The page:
At the end of the classic movie Chariots of Fire, Eric Liddell said he would return to China.
The 1981 Oscar-winning film captures the peak of Liddell's sports career, but as a biography it leaves out many interesting stories about the Scotsman.
The "Flying Scotsman" may have competed in the 1924 Paris Olympics as a British athlete, but China also claims him as one of our heroes because he was born in Tianjin (in 1902), died in Shandong (in 1945) and spent more than half of his life in China.
His unsung heroism can more easily be found in China. And Tianjin is the place where he left much of his legacy.
It was to Tianjin that he was returning to at the end of the movie.
At 38 Chongqing Dao in Tianjin, formerly Cambridge Road, sits a three-story brown-brick building. A plaque on the iron fence says this is the former residence of Liddell, which the municipal government designated for protection, in 2005.
To see what Liddell did for Tianjin, one needs only look across the intersection, toward Minyuan Stadium, which he built as a replica of Chelsea's football ground, where he used to compete. Minyuan was his favorite running venue, and this was where he trained Chinese boys in a number of different sports.
Liddell's parents were missionaries, in China. He left China, aged 5, and returned in 1925, having set a world record for the 400-m the year earlier.
Like his parents, he became a missionary and taught grades 1-12 at the Anglo-Chinese College. During this time, he competed sporadically but his focus was on education.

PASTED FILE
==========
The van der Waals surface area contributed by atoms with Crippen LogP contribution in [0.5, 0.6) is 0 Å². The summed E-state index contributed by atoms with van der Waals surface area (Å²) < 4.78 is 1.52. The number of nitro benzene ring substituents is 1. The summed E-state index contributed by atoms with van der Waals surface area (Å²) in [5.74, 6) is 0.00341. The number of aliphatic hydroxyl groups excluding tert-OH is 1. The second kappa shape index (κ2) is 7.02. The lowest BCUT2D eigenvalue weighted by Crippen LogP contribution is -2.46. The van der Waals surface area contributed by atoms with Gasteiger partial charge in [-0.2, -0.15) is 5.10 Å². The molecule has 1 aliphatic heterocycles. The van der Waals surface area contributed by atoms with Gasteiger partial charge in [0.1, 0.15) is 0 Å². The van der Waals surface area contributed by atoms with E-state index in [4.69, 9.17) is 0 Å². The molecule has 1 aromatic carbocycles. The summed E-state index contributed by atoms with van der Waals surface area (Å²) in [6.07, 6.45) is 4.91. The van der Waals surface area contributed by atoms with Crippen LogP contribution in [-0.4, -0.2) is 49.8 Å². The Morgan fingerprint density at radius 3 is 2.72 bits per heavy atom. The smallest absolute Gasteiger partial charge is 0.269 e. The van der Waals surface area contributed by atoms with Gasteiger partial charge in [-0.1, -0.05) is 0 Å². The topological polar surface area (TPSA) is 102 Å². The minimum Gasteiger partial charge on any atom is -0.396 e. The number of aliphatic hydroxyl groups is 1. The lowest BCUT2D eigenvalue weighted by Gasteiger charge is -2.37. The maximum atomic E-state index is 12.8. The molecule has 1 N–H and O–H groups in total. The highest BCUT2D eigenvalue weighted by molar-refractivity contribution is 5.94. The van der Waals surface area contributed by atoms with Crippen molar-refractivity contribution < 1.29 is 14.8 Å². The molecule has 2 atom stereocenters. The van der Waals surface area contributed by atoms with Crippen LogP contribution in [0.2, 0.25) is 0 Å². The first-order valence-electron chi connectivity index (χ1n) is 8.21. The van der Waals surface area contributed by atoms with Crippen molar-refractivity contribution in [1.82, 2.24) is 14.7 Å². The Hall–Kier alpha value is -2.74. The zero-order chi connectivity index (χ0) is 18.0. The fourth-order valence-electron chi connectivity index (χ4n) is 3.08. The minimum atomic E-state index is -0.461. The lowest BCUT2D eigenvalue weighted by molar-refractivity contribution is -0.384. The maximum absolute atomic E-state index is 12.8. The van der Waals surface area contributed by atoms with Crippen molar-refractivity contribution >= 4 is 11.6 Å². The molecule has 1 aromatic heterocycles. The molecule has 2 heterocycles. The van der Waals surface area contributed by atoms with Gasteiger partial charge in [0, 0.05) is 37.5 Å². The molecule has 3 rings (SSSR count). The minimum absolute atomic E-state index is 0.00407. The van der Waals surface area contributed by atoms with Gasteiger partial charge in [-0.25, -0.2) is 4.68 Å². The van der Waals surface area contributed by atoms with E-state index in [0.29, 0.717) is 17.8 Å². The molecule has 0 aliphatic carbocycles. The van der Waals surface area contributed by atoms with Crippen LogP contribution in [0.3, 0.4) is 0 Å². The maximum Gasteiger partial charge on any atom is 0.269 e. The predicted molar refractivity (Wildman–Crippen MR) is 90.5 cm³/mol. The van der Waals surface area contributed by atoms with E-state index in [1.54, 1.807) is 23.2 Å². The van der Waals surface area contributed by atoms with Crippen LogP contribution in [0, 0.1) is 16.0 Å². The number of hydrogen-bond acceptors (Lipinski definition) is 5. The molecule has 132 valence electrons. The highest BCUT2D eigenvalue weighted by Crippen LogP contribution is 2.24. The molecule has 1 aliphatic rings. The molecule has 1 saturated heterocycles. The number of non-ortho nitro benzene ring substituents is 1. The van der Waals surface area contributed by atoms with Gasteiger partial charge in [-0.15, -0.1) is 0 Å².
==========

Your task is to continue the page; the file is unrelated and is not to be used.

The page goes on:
When Japan invaded China, Liddell helped refugees in a rural mission station in Hebei province. He sent his wife and daughters to safety in Canada, but he chose to stay in China where he felt he was needed. According to his daughter, Liddell used his skill as a runner to catch wild hares when food in the station ran short.
In 1943, the Japanese interned Liddell, with other Western expatriates, at a camp in Weifang, Shandong province. According to fellow internees who survived the ordeal and wrote about it, Liddell constantly helped his companions. He shamed those who smuggled in food into sharing it with others.
He taught Bible classes and science to the children, who called him "Uncle Eric". He arranged sporting contests and refereed them.
Norman Cliff, in his memoir The Courtyard of the Happy Way, recalls Liddell as "the finest Christian gentleman it has been my pleasure to meet. In all the time in the camp, I never heard him say a bad word about anybody".
Last year, the Chinese authorities revealed that Liddell could have left the camp. In a prisoner exchange between the British and the Japanese, Liddell, being a world-famous athlete, was put on the list by the British government. But he made what turned out to be the ultimate sacrifice and gave the chance of life to a pregnant woman.
Five months before the Japanese surrendered and the camp was liberated, Liddell died from a brain tumor. Malnutrition, overwork and a lack of medical treatment deprived him of any chance he might have had of being cured.
Eric Liddell once said: "I believe that God made me for a purpose, but He also made me fast. When I run, I feel His pleasure."
Now, the Tianjin municipal government is seeking filmmakers who can turn the latter part of Liddell's life into a film. "If you thought Chariots of Fire was inspiring, wait till you learn of what Li Airui did in China," said Gong Tieying, a publicity official for Tianjin.
Li Airui, by the way, is Eric Liddell's Chinese name.